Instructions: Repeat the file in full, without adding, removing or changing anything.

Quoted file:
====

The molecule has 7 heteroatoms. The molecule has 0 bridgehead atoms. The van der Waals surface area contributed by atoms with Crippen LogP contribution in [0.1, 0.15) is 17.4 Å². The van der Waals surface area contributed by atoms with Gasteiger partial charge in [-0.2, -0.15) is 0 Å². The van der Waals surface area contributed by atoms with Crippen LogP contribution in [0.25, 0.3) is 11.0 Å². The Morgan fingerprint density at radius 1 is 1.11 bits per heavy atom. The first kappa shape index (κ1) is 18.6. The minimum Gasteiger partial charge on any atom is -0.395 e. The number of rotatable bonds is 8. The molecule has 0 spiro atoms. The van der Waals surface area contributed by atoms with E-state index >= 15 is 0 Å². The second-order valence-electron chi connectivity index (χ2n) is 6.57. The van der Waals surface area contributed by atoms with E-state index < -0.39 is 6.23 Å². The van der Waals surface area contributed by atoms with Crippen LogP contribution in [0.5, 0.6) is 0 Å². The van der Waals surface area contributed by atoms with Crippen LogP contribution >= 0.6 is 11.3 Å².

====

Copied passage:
The molecule has 7 heteroatoms. The molecule has 0 bridgehead atoms. The van der Waals surface area contributed by atoms with Crippen LogP contribution in [0.1, 0.15) is 17.4 Å². The van der Waals surface area contributed by atoms with Gasteiger partial charge in [-0.2, -0.15) is 0 Å². The van der Waals surface area contributed by atoms with Crippen LogP contribution in [0.25, 0.3) is 11.0 Å². The Morgan fingerprint density at radius 1 is 1.11 bits per heavy atom. The first kappa shape index (κ1) is 18.6. The minimum Gasteiger partial charge on any atom is -0.395 e. The number of rotatable bonds is 8. The molecule has 0 spiro atoms. The van der Waals surface area contributed by atoms with E-state index >= 15 is 0 Å². The second-order valence-electron chi connectivity index (χ2n) is 6.57. The van der Waals surface area contributed by atoms with E-state index < -0.39 is 6.23 Å². The van der Waals surface area contributed by atoms with Crippen LogP contribution in [0.5, 0.6) is 0 Å². The van der Waals surface area contributed by atoms with Crippen LogP contribution >= 0.6 is 11.3 Å².